Assessment of Nursery Habitat Use By Larval Fishes in the St. Clair River Delta, MI

Thursday, August 21, 2014: 9:20 AM
200A (Centre des congrès de Québec // Québec City Convention Centre)
Doug Larson , Biology, Central Michigan University, Mount Pleasant, MI
Scott McNaught , Biology, Central Michigan University, Mount Pleasant, MI
Edward F. Roseman , USGS Great Lakes Science Center, Ann Arbor, MI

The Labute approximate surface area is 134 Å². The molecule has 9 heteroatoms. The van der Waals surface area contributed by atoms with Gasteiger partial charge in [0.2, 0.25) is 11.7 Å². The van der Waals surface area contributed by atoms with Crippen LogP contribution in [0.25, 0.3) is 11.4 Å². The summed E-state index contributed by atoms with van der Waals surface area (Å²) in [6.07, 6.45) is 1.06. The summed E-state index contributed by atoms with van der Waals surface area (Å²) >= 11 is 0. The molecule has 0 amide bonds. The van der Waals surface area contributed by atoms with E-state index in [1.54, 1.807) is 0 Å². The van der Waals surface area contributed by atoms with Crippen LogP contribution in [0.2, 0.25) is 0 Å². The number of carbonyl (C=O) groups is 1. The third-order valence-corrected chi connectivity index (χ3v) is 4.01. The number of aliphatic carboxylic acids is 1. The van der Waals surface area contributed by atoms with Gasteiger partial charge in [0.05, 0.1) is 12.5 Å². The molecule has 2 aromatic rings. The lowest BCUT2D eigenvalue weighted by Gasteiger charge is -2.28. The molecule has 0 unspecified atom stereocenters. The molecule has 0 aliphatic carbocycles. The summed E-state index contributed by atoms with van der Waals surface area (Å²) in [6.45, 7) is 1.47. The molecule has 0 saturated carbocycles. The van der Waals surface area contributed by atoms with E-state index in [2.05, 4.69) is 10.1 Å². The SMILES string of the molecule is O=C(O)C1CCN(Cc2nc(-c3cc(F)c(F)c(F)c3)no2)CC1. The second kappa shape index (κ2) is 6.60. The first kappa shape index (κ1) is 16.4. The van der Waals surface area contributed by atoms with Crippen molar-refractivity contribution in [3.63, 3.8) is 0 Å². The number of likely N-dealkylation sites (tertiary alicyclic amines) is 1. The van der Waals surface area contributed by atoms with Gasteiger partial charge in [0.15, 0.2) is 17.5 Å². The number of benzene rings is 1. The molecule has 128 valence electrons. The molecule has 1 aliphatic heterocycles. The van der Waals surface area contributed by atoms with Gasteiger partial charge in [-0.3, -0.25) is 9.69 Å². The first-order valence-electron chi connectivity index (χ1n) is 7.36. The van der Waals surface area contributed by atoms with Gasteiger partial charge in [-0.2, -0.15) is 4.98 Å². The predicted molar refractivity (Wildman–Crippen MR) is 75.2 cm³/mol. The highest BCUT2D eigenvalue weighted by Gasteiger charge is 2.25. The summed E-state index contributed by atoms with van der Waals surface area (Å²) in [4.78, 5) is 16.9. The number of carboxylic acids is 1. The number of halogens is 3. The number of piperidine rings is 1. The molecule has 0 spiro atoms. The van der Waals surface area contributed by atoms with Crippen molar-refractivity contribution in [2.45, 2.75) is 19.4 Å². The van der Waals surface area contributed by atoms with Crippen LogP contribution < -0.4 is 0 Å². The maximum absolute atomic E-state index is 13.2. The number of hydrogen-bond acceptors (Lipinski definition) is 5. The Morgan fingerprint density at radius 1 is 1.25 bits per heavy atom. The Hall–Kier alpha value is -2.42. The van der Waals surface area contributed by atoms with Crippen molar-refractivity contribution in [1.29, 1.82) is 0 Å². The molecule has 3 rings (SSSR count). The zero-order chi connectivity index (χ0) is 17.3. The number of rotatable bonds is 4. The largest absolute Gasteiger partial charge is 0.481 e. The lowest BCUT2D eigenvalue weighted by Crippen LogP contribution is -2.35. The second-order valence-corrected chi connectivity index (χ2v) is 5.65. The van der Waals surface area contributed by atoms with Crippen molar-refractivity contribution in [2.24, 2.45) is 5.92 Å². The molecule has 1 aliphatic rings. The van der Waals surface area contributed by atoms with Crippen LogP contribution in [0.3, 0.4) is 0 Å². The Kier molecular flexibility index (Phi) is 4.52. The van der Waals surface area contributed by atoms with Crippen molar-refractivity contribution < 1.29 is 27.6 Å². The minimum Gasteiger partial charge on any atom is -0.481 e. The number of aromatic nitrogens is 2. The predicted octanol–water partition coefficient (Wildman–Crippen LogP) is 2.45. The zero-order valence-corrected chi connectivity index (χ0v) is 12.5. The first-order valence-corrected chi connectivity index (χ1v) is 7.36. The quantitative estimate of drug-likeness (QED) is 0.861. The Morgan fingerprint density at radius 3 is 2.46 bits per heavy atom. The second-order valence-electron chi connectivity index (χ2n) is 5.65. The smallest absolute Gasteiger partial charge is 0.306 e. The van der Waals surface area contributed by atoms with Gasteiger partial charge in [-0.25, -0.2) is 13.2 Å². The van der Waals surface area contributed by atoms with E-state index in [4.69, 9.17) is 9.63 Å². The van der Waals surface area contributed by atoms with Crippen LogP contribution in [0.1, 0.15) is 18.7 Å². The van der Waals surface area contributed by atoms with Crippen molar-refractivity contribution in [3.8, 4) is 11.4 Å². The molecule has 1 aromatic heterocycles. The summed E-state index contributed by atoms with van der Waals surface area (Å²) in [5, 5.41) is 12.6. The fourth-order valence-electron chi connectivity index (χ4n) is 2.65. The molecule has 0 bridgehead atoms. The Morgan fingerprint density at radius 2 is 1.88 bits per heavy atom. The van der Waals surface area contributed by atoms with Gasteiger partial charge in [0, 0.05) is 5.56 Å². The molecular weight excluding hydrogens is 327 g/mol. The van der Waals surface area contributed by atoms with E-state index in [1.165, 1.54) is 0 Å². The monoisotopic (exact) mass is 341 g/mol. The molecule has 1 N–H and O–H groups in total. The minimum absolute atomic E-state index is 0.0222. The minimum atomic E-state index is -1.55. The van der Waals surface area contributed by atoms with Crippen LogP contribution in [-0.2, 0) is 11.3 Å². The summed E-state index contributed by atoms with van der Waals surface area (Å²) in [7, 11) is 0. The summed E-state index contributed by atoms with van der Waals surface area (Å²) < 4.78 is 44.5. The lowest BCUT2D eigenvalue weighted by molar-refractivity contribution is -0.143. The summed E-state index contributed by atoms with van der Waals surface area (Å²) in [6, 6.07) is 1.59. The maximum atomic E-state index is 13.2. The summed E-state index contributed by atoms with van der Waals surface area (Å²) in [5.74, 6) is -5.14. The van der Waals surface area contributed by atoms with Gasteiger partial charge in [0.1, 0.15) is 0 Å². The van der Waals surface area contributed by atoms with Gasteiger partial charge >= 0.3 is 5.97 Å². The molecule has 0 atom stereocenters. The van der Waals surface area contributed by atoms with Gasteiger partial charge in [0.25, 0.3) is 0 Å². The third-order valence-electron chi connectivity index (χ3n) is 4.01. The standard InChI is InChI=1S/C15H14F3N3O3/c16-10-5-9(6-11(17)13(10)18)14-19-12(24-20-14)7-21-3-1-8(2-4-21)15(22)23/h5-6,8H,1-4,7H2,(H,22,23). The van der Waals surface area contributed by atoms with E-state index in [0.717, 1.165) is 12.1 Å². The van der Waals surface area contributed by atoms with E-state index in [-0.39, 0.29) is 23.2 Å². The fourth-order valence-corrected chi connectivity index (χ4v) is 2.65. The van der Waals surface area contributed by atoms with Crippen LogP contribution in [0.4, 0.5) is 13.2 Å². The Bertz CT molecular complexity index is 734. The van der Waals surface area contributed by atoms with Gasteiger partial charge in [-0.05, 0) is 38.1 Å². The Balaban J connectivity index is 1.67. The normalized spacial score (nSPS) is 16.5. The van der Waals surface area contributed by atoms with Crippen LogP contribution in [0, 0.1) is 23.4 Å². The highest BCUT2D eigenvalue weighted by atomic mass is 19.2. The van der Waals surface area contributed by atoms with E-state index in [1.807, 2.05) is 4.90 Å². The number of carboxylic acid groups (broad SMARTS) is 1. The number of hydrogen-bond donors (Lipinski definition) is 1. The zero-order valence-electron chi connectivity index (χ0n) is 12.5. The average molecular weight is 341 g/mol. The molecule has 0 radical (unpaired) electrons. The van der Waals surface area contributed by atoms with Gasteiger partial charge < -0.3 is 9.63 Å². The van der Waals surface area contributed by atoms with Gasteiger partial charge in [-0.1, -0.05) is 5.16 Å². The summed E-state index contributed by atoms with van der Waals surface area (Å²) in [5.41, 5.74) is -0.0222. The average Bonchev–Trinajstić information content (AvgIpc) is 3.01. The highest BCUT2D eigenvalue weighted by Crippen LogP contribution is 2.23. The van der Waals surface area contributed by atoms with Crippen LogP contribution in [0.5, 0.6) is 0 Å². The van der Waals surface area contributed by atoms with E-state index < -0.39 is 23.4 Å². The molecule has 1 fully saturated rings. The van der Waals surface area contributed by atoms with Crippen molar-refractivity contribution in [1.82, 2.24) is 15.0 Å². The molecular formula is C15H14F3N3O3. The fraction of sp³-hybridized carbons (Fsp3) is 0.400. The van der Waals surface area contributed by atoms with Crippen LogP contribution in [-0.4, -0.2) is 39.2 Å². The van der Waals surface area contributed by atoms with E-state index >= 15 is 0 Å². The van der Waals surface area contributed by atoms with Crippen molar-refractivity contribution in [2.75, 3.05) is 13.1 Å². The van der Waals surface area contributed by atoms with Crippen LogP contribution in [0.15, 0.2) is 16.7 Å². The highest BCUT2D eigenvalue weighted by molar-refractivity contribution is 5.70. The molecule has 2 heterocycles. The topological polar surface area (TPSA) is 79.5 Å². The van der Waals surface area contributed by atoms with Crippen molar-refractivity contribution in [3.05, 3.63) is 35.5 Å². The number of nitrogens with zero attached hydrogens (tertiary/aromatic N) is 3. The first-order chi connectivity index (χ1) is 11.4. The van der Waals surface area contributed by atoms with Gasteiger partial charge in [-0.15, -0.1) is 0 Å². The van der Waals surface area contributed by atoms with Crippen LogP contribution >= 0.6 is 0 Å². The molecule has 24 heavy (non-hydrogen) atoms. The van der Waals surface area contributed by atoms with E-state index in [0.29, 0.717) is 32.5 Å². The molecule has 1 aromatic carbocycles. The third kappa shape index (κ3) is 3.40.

Recruitment of fish into wetland nursery areas is critical during the larval stage; however habitat factors responsible for good recruitment have been little studied. We surveyed twenty locations in the North and Middle Channels of St. Clair River Delta, between May and July 2010 and 2011. Larval fish were collected weekly with a 0.5-m conical net and quatrefoil light traps to assess community composition and abundance. We measured a wide range of abiotic and biotic factors to establish differences between nursery areas. Nursery area use was quantified by number of individuals of each species and total abundance of fish collected. We used multivariate techniques to reduce abotic variables to a simple variable, lotic input. We then compared that variable to  general community composition as determined by Non-metric multidimensional scaling (NMDS). Community composition correlated strongly (0.696, P<0.001) with lotic input. This suggested that nursery habitat use can be explained for different species by  lotic input, or how habitat differs from the main channel. Community composition also showed a relationship with relative submerged aquatic vegetation (SAV) density (MRPP, P=0.003). These data suggest nursery area habitat use varies by species, the density of SAV, and proximity to the main body of flowing water.